Sometimes the truth is stranger than fiction and often, as in these seven books, it is also compelling, unpredictable and has the ability to churn our insides out and bring the outside world, in. If you’re a reader who moves easily between genres (or if one of your 2019 reading resolutions is to try something different), these books all revolve around a central ethos—a story based on true events—yet are rendered in both fiction and nonfiction.
The truth is, they should be added to your reading list immediately.
The Honey Bus by Meredith May
Memoirist Meredith May recounts a tumultuous childhood, marked by dysfunction, divorce and depression, where she finds refuge in an unlikely source: a beehive. With her beekeeping grandfather one of the only sources of support in her life, May and her brother help care for the bees as they navigate the strange and disappointing world of adults. As one vulnerable population helps another, both manage to thrive.
The Familiars by Stacey Halls
Based on the true story of the Pendle Hill Witch Trials, a midwife in 1612 stands accused of witchcraft putting her life, and that of her patient, noblewoman Fleetwood Shuttleworth, in jeopardy. Fleetwood has received a letter that predicts she will not live through another birth, and with midwife Alice Grey the only woman that can help, they must both work to reduce the charge against Alice before it is too late for both of them.
Dear George, Dear Mary by Mary Calvi
Interwoven with actual words spoken by both George Washington and Mary Philipse, this novel of untold love, greatness and betrayal reveals a portrait of a man who would become one of the world’s greatest leaders and his relationship with the woman who had the potential to be his undoing.
Heart Berries by Terese Marie Mailhot
This compact but complex memoir of growing up on the Seabird Island Indian Reservation offers us a raw look at the legacy of racism, shame, mental illness and reconciliation that marked Mailhot’s upbringing, leading to her own reckoning with her parents, her past and her heritage. Mailhot writes knowing that memory is a fluid and sometimes-unreliable narrator but that never detracts from the poetic beauty of her missive.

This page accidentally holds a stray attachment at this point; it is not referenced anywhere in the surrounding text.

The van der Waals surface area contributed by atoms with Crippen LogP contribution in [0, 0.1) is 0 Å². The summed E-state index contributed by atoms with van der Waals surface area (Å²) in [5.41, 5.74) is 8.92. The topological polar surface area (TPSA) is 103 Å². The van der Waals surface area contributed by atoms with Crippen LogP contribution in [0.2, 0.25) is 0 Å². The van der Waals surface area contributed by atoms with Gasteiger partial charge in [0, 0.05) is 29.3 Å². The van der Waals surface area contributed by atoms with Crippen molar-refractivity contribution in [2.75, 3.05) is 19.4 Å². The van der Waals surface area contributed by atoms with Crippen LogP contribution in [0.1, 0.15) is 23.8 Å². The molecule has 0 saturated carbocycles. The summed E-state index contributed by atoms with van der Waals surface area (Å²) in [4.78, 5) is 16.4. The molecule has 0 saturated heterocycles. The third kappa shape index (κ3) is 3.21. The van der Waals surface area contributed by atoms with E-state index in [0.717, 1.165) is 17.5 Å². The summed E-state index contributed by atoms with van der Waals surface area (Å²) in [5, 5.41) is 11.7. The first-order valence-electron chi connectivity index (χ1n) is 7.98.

The Age of Light by Whitney Scharer
In 1929, Vogue model Lee Miller arrived in Paris where she immediately became immersed in the rich, radical art scene. She soon met the enigmatic Surrealist painter, Man Ray and convinced him to teach her how to take photos. What unfolds is a bohemian dream based on actual events but delving deep into the character of both artist and muse as they evolve, together and separately, over two intense decades.
The Lost Girls of Paris by Pam Jenoff
Inspired by true events, Grace Healy, a war widow, discovers an abandoned suitcase filled with photographs of different women. She soon learns that the suitcase belonged to Eleanor Trigg, the leader of a ring of World War II female secret agents who never returned home. Grace becomes determined to find out the fates of the women and uncovers a story of sisterhood, courage and betrayal.
A Good Wife by Samra Zafar
This inspiring story introduces us to Samra Zafar, who at 15 was married off to a stranger and taken from her home in Pakistan to live with her husband and his family in Canada. Her dreams destroyed, Samra’s life became a nightmare played out under the oppressive eye of her husband until her escape many years later. Refusing to allow humiliation and cultural isolation to continue to define her, she reignited her dreams, becoming a speaker, mentor and advocate for other girls forced into childhood marriage.